I recently had an email exchange with Alan Hirsch, who is one of the titans of the missional movement. I emailed Alan because I had heard he did not like the term "missional Sunday School" and, since I use that term a lot, I wanted to know what his opposition to it was. I have never met the guy and I know he is famous, so I had rather reserved hopes of an answer. Well, he responded back in just a couple of hours and I've got to say, the speed of his response and the great attitude I read into his email won me over.
It ends up that Alan does not have a problem with missional Sunday School. In fact he thinks that missional Sunday Schools or small groups are great. His concern was that the term "missional" is being thrown in front of everything and he is afraid the poor usage is watering down its meaning. I remember a few years back as I was poring over submissions for our annual church budget planning. Every request had the word "evangelism" in front of it. I guess everyone thought that if they used the word "evangelism", they were more likely to get funded. So I get Alan's point, and it prompted me to think through what I mean when I use the term "missional Sunday School".
But first, let's define a term. For the rest of this post, I am going to use the term "small communities" as an umbrella for both the Sunday School and small group movements. I know these movements are cousins, and I do not really want to get into polarizing either group. So bear with me.
First, let's discuss what a missional small community is not. Missional small communities (MSC's) are not centered on a room or house on a Sunday morning or a Tuesday night. We must not make this mistake. Our worship leaders must now deal with the worship service being called "church". In this case, it defines the church as a building and infers that worship only happens in the building at 11:00 on Sundays. I strongly support God's people gathering together for worship, but Sunday mornings in a cathedral with a worship program as a guide and a band or choir is not the only way to worship. And "church" is not a building. We must not let the setting define the purpose! Too often, when a person hears the words "Sunday School", a room with 4 off-white walls in the education wing, a lectern, and a picture of Jesus in browntones hanging by the door is what comes to mind. That is a room, not a Sunday School!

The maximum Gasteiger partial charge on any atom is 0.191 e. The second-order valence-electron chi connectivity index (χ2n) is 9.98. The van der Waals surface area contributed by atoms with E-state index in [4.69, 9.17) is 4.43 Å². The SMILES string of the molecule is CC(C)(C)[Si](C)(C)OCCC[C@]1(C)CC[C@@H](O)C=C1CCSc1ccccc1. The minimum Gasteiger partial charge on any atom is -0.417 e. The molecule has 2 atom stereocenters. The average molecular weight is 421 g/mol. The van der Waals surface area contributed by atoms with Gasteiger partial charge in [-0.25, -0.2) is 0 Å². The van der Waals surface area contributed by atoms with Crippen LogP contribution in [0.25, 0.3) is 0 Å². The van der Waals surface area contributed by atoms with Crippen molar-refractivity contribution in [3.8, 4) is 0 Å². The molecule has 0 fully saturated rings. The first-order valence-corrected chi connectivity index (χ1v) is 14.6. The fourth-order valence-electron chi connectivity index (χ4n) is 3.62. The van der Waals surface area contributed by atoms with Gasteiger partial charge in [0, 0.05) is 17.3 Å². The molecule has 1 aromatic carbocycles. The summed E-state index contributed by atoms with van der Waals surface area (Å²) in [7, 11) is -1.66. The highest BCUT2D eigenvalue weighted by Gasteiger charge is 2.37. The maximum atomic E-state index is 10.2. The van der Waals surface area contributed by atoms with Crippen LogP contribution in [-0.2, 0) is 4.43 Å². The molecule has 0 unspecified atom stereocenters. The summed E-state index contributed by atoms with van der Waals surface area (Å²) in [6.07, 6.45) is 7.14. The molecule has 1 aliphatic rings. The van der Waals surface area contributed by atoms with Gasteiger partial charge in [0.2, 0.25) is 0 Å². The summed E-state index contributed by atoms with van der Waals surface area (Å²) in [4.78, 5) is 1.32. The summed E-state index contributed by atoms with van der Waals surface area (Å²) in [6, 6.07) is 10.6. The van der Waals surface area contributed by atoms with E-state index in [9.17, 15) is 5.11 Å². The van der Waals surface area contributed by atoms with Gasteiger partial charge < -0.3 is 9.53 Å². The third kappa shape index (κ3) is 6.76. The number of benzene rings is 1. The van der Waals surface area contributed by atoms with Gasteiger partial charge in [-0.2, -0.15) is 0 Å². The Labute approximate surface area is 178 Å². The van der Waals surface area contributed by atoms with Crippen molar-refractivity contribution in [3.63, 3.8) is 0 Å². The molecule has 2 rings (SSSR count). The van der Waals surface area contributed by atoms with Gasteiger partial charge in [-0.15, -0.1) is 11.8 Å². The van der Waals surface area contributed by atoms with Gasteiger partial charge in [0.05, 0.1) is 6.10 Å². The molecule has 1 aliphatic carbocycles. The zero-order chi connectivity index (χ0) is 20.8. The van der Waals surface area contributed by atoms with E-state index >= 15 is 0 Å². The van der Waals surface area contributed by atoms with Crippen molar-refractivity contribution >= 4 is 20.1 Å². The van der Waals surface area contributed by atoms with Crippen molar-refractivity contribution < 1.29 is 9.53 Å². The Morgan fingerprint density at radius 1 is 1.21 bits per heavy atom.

Furthermore, a MSC is not built around welcoming guests who arrive for the group at the prescribed hour. Now don't get me wrong, I'm not advocating shunning guests who want to participate in the group. But when "welcoming" is the group's major avenue into impacting lostness, then it is not a missional group. We call that attractional evangelism, attracting people to come to the church facilities or homes. Hirsch's own research indicates that only about 12 percent of the population responds to this kind of evangelistic strategy. To be honest, "welcoming" is generally not evangelism at all, since we know that most people who "visit" a Sunday School class on Sunday mornings are already Christians and are probably searching for a new church home. The Great Commission says "go and make" and many of our small communities interpret this to mean "come and wait" for a guest to show up!
Finally, the term missional small communities does not mean that the class does missions. Missions and missional are related, but they are not the same thing. In my book Missional Pivot Points, I define missional as, "The mindset and action of living as a missionary in your neighborhood." Many Christians perceive missions to be the work of a professional missionary who lives in a difficult environment that is hostile to Christianity. My friend Ed Stetzer says that many churches "outsource" their missions. That is, they pay a professional to do it. Giving money to Lottie Moon does not necessarily make a class missional. Neither does sending a shoebox to a third world country. Group members living out their faith and sharing Christ with friends and neighbors in a way that respects their culture is missional.
Tomorrow I will post part deux of this post about Missional Sunday School.